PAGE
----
September 22, 2015

WPI community members have already wowed national television audiences with recent wins in the BattleBots robotics tournament and King of the Nerds competition series.

Now, faculty, students, and alumni have a chance to show off their technical prowess and innovative ideas—and compete for $1 million prize—by applying to the recently announced 2016 “America’s Greatest Maker’s” reality TV challenge.

The series, developed by Intel, Turner Broadcasting, and reality television producer Mark Burnett, is currently casting for inventors who want to turn their ideas into the next big wearable or smart-connected device. It is open to US residents 15 years of age or older, and producers are seeking to recruit a wide range of participants.

“This challenge is all about the maker community,” says Cherish Hamutoff, senior casting producer for the series. “We’re hoping to get applicants from ages 15 to 105, including inventors, engineers, hackers, and others who not only have game-changing ideas but can also help put them into action.”

Participants may enter as teams with up to four core members and can submit with just an idea or with a partial or working prototype. The only requirement is that the device must be able to be integrated with Intel’s Curie module, a button-sized system on a chip complete with a computer processer, Bluetooth connectivity, and sensors. The deadline for application to the challenge is Oct. 2, 2015.

We’re hoping to get applicants from ages 15 to 105, including inventors, engineers, hackers, and others who not only have game-changing ideas, but can also help put them into action.
  • Cherish Hamutoff
  • senior casting producer

This year’s event features a larger prize pool, as the grand prize winner will receive $1 million, and the next top five teams will get $100,000 each.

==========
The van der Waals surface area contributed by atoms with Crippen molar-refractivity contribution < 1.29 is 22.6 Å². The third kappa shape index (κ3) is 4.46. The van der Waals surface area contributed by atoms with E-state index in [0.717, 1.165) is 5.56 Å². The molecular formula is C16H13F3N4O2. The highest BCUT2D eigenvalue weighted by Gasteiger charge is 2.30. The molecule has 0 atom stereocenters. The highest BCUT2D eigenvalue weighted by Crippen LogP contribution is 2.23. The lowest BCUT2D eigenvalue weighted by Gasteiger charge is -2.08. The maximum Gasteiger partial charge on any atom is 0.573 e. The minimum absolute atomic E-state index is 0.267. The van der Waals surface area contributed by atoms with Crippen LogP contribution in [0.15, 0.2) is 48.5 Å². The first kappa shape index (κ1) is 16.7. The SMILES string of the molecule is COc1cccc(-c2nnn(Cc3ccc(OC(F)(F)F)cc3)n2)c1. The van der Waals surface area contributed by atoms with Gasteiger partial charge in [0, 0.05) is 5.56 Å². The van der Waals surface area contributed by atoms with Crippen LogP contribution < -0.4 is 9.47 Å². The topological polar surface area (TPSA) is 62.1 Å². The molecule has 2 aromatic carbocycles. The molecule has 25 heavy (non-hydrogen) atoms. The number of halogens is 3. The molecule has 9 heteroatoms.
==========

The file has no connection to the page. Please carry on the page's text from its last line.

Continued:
Of course the other major difference from the previous challenge is that this year’s will be televised. Producers are keeping the exact filming details under wraps but have stated that about 20 finalist teams will be chosen to participate in the series, which will follow them as they work with engineers from Intel to turn their ideas into working products using the Curie module.

Producers also note that the television show won’t feature the game show style antics seen in other reality series, such as Burnett’s Survivor and The Apprentice.

“The teams really won’t be competing directly against each other,” says Hamutoff. “The show will focus on documenting the technical and creative challenges each team faces as they try to bring their product to life.”

The completed series will air over 12 weeks in early 2016 on TBSShort form pieces will also be featured online and on affiliated networks including CNN and Adult Swim.

Hamutoff says that the opportunity to appear on television is one of the many benefits participants can gain from the challenge.

“Of course, participants have a great opportunity to gain national exposure for their devices and their own personal brands,” says Hamutoff. “They will also get to see their ideas put into action with the help of Intel mentors and engineers. These relationships could certainly continue well beyond the competition.”

Producers also hope that the show will have an impact on a broader scale.

“This challenge is seeking to really inspire and encourage the creative community to keep making things,” says Hamutoff. “It’s also a great chance to show America what the STEM community can do.”